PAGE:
Automotive supplier Infineon invests billions in semiconductor manufacturing
22 February 2022
Infineon, one of Europe’s largest chipmakers and leading supplier of semiconductors, will pour more than €2 billion into its Malaysian site. The move will help the German company generate billions in additional revenue.
Many of Infineon’s customers are carmakers, with the supplier being one of the winners emerging from the global chip crunch. The company has established itself as a market leader in power semiconductors, with the latest announcement underlying its plans to increase manufacturing capacities in Malaysia, one of its main hubs.
Focused on silicon carbide and gallium nitride (SiC and GaN) semiconductors, the Munich-based company said the multi-billion investment will allow it to build a module at its Malaysian site in Kulim. This strategic step will give Infineon the opportunity to make €2 billion in sales with products based on SiC and GaN semiconductors.
These kinds of components are known as wide bandgap semiconductors that differ from conventional chips, allowing for operation at higher voltages, temperatures, and frequencies. Last year, Infineon opened a new high-tech plant in Villach, Austria, to increase capacity in Europe, where carmakers are racing to get their hands on chips.
‘Innovative technologies and the use of green electrical energy are key in reducing carbon emissions. Renewable energies and electro-mobility are major drivers for a strong and sustainable rise in power semiconductor demand,’ said Jochen Hanebeck, COO at Infineon.
‘The expansion of our SiC and GaN capacity is readying Infineon for the acceleration of wide bandgap markets. We are creating a winning combination of our development competence centre in Villach and cost-effective production in Kulim for wide bandgap power semiconductors.’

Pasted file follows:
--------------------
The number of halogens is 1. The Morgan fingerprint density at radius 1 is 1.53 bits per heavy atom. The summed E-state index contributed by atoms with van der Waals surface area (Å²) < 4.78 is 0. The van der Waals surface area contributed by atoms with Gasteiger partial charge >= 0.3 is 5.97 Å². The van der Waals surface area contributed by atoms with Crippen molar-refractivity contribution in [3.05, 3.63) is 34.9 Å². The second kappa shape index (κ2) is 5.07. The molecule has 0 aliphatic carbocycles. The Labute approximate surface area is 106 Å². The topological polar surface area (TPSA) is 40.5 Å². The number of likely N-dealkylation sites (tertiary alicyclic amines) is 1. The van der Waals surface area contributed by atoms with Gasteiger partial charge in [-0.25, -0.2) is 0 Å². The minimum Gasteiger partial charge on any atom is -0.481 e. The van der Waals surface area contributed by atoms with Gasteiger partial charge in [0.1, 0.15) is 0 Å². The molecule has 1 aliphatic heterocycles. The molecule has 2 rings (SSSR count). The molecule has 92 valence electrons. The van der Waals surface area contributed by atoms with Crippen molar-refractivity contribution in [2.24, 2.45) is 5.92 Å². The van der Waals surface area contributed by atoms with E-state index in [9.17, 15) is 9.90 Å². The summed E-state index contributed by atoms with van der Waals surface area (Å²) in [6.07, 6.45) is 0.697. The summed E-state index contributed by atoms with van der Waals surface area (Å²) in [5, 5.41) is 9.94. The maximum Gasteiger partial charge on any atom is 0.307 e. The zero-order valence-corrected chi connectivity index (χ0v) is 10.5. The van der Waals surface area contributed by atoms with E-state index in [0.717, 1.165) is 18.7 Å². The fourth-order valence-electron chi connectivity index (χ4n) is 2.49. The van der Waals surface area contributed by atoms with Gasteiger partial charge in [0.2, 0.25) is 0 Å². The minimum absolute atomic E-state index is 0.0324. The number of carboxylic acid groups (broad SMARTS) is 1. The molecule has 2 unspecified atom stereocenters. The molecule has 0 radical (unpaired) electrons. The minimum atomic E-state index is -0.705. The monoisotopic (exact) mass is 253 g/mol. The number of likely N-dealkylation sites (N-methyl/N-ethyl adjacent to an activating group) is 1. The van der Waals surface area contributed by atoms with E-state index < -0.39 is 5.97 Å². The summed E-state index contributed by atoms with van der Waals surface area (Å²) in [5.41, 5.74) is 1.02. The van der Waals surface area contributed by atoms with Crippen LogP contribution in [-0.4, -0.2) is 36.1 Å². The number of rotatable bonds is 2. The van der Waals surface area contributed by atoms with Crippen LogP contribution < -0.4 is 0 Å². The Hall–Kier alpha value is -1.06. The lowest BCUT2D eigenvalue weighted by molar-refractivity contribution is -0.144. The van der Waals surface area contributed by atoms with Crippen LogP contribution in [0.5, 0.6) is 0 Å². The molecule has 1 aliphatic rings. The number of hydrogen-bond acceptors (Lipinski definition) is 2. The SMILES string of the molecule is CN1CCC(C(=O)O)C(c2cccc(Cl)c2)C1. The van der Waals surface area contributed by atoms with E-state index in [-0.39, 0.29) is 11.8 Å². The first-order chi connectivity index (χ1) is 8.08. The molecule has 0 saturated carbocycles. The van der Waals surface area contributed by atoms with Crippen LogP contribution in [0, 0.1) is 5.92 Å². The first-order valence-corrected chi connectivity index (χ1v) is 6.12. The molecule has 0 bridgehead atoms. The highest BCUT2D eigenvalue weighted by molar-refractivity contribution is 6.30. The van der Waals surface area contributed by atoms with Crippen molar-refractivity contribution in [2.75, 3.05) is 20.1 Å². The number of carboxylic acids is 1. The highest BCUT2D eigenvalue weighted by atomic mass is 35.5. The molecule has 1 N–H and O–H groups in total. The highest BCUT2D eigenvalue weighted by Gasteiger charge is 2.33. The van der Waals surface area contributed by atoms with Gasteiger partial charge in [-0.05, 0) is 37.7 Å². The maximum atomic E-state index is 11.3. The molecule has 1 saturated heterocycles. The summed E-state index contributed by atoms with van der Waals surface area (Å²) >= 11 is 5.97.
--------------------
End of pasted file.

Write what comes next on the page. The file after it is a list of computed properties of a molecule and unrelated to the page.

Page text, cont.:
Infineon delivers SiC-based products to more than 3,000 customers that use the components in a variety of applications, including industrial power supply, photovoltaic, transportation, drives, automotive and electric-vehicle charging. The company aims to book $1 billion (€880 billion) in revenues with SiC-based power semiconductors by 2025.
Meanwhile, the company added that the market for GaN is forecast to grow massively in the coming years – from $47 million in 2020 to $801 million in 2025, making it a money-spinning business for the chipmaker.
The company stated that construction in Malaysia will commence in June, with the first wafers leaving the fab in 2024. Infineon is not the only international company to expand manufacturing in the country. Automotive supplier Bosch is ramping up chip production at its Malaysian plants, last year earmarking €400 million for investments in microchip production in the country, as well as in its home market, Germany.
Malaysia is among the top 10 countries in the chip industry. It accounts for 7% of the global semiconductor trade and about 13% of global chip assembly testing and packaging, Reuters reports. Infineon’s latest investment drew attention from the local government.
‘Malaysia is one of Infineon’s main regional hubs and this further investment truly attests to our conducive ecosystem and the capability of our local talent to support long-term growth,’ said Malaysia’s Senior Minister and Minister of International Trade and Industry, Dato,’ said Seri Mohamed Azmin Ali.
‘The Government, through Malaysian Investment Development Authority (MIDA), will continue working closely with our strategic investors to solidify Malaysia’s prominence as a key semiconductor hub in the region.’